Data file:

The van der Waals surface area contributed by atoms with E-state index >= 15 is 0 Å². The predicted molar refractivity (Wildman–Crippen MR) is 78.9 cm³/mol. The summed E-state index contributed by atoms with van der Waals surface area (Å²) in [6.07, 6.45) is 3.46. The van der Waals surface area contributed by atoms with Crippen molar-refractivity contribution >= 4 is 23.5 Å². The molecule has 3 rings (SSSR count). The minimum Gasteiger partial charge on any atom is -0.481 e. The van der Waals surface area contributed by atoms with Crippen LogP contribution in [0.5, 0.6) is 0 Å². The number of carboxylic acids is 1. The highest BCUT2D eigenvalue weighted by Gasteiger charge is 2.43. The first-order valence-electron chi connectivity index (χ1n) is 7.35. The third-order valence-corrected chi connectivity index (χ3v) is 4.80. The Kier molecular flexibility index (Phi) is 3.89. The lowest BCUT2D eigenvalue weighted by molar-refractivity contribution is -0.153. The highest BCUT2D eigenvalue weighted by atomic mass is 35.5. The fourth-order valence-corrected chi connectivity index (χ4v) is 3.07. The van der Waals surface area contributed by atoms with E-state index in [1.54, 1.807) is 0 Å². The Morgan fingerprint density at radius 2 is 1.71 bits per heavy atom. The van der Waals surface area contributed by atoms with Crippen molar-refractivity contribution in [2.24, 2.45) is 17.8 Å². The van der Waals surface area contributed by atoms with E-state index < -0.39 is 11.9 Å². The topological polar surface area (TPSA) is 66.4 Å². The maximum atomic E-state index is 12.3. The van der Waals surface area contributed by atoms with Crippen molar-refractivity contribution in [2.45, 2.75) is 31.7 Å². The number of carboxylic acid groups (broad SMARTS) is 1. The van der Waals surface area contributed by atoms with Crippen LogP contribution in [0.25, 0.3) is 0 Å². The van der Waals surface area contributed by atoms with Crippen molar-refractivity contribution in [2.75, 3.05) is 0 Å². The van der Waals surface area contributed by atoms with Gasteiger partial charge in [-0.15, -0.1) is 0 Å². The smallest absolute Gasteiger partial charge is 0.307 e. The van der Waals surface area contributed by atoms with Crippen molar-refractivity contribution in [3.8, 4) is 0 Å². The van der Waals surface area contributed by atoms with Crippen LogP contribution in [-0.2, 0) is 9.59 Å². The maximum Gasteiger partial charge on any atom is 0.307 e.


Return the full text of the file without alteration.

The van der Waals surface area contributed by atoms with E-state index >= 15 is 0 Å². The predicted molar refractivity (Wildman–Crippen MR) is 78.9 cm³/mol. The summed E-state index contributed by atoms with van der Waals surface area (Å²) in [6.07, 6.45) is 3.46. The van der Waals surface area contributed by atoms with Crippen molar-refractivity contribution >= 4 is 23.5 Å². The molecule has 3 rings (SSSR count). The minimum Gasteiger partial charge on any atom is -0.481 e. The van der Waals surface area contributed by atoms with Crippen LogP contribution in [0.5, 0.6) is 0 Å². The number of carboxylic acids is 1. The highest BCUT2D eigenvalue weighted by Gasteiger charge is 2.43. The first-order valence-electron chi connectivity index (χ1n) is 7.35. The third-order valence-corrected chi connectivity index (χ3v) is 4.80. The Kier molecular flexibility index (Phi) is 3.89. The lowest BCUT2D eigenvalue weighted by molar-refractivity contribution is -0.153. The highest BCUT2D eigenvalue weighted by atomic mass is 35.5. The fourth-order valence-corrected chi connectivity index (χ4v) is 3.07. The van der Waals surface area contributed by atoms with E-state index in [1.54, 1.807) is 0 Å². The Morgan fingerprint density at radius 2 is 1.71 bits per heavy atom. The van der Waals surface area contributed by atoms with Crippen molar-refractivity contribution in [2.24, 2.45) is 17.8 Å². The van der Waals surface area contributed by atoms with E-state index < -0.39 is 11.9 Å². The topological polar surface area (TPSA) is 66.4 Å². The maximum atomic E-state index is 12.3. The van der Waals surface area contributed by atoms with Crippen molar-refractivity contribution in [2.45, 2.75) is 31.7 Å². The number of carboxylic acid groups (broad SMARTS) is 1. The van der Waals surface area contributed by atoms with Crippen LogP contribution in [0.25, 0.3) is 0 Å². The van der Waals surface area contributed by atoms with Crippen molar-refractivity contribution in [2.75, 3.05) is 0 Å². The van der Waals surface area contributed by atoms with Gasteiger partial charge in [-0.15, -0.1) is 0 Å². The smallest absolute Gasteiger partial charge is 0.307 e. The van der Waals surface area contributed by atoms with Crippen molar-refractivity contribution in [3.8, 4) is 0 Å². The van der Waals surface area contributed by atoms with Crippen LogP contribution in [-0.2, 0) is 9.59 Å². The maximum Gasteiger partial charge on any atom is 0.307 e.